“Eu vos liberto” (‘I set you free’) is based on Euripides’ play ‘Hippolytus’ – considered humanity’s first sex tragedy, which examines sexual taboo, fear of the female and misogynistic contempt.

Seemingly polar opposites, the play’s characters are aspects of the same, fatally linked through hubris and illusory power.

Aphrodite punishes the celibate prince Hippolytus, a devout worshipper of Artemis, bringing about his death through the very sex that he has scorned, by casting a spell on Queen Phaedra to fall in love with him, her stepson.

The nurse, nameless but all pervasive, learns her secret and brings it to Hippolytus, who reacts with savage misogynistic ferocity.

CRITICS’ CHOICE Folha de São Paulo “Illustrada” BEST PLAY

“Ravishing imagery in a fusion of dance, theatre”

“Zikzira’s re-examination of Euripides’ classic tragedy Hippolytus, through spheres of light and darkness – is quintessentially contemporary.”

Eu vos liberto was performed in a derelict building, an ‘abandoned palace’. The entrance’s décor insinuates a brothel, the colossal main space, its dilapidated sofas and armchairs covered in dust sheets, a long-forgotten opulence. Reflective pools of dark water forge a gulf between the cast and the audience, fleetingly creating mirror images as the tragedy unfolds.

High above the stage, suspended on a bridge, a counter-tenor, whose sublime voice expands through the palace, revealing the character’s secrets and their inescapable fate.

Zikzira examines the play’s archetypical mechanisms and its underlying themes of forgiveness and transcendence. In this production, the characters are discarnate. Dream-like, in state of limbo, they are etheric imprints of their carnal counterparts, bound to their destinies. 

In the final act, dismembered and broken, Hippolytus returns for a final encounter with his father, King Theseus. In a moment of sudden reversal, Hippolytus forgives his father, his executioner: “I am your son and hers. I set you free.”

The roles of Theseus and Hippolytus are enacted by the same actor – in this production, the figure of the brutal, debauched Theseus is the inner antagonist, lurking in Hippolytus’ tormented, schizoid psyche.

Featuring an international cast of dancers and actors, Eu vos liberto premiered in one of Belo Horizonte’s oldest remaining buildings, a deserted 1906 textile factory in today’s red-light district. The lighting design was devised by Brazil’s renowned lighting designer Guilherme Bonfanti.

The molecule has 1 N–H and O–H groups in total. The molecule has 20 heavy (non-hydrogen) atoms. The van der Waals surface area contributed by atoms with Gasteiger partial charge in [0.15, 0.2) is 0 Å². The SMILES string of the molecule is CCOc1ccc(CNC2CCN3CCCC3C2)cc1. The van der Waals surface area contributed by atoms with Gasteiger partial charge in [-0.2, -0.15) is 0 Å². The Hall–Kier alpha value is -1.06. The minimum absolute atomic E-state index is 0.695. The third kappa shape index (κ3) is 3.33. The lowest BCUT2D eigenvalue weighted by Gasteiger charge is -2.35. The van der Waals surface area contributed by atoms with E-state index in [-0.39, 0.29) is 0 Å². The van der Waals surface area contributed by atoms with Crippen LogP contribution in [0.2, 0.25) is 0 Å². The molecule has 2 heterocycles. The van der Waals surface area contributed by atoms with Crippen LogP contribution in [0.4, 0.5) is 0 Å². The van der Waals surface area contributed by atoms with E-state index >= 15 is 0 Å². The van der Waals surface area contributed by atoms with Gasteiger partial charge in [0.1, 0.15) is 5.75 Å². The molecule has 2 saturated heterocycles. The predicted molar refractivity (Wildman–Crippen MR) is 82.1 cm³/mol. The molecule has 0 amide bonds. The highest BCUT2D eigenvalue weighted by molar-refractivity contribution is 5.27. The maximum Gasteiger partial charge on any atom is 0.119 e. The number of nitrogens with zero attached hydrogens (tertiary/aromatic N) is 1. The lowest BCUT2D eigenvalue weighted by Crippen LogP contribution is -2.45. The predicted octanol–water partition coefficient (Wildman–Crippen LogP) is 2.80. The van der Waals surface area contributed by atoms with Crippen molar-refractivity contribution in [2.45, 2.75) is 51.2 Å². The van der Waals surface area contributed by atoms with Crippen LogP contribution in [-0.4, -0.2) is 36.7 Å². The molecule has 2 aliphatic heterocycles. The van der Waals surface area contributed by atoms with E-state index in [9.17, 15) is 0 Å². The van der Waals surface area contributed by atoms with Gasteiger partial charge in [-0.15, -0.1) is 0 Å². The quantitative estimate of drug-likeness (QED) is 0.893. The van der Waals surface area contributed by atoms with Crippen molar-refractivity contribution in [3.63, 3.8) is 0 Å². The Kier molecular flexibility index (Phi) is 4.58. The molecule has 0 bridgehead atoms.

The soundscape was created by The Hafler Trio using the cast’s sounds and voices, to which Rodrigo Firpi composed a classical musical score with Euripides’ play as blueprint for the libretto. Suspended high above the ‘islands’, Firpi performed live, his ‘castrato’ voice eerily travelling around the old factory. Eu vos liberto revived the derelict building which subsequently became a cultural centre, 104 Tecidos.

Cast of four
80 minutes
5.1 surround sound

Aphrodite, some have called me:
in each of you your reaching, out
toward an other, in Desire. All you
Well know my deep compulsion
in your flesh. I am as necessary in you each, as
any moral aspect of a man.

Look everywhere, end to end of this earth:
I tell you, yield me my due celebration,
I enhance you; rank me some baser nature
you would rise above, I bring you falling.

Hippolytus (Euripides), a version by David Rudkin

Cast & Crew

Nurse: Macarena Campbell
Phaedra: Sung hwa Kim
Chorus: Rodrigo Firpi
Hippolytus/ Theseus: Marçal Costa

Original Soundtrack: The Hafter Trio
Classical music by Rodrigo Firpi
Lighting design: Guilherme Bonfanti
Set design: Orlando Castaño
Costume design: Adalgisa Duque
Make-up: Luiz Rupf
Production Supervisor and Artistic Consultant: Lígia Lippi
Photos: André Semenza
Production Assistants: Washington de Souza, Gilmar Salutriano de Souza
Text adapted by Lourdes Menegale, Fernanda Lippi and André Semenza
Produced by Zikzira Physical Theatre
Choreographed and co-directed by Fernanda Lippi
Make-up: Elizinha Silva
Directed by André Semenza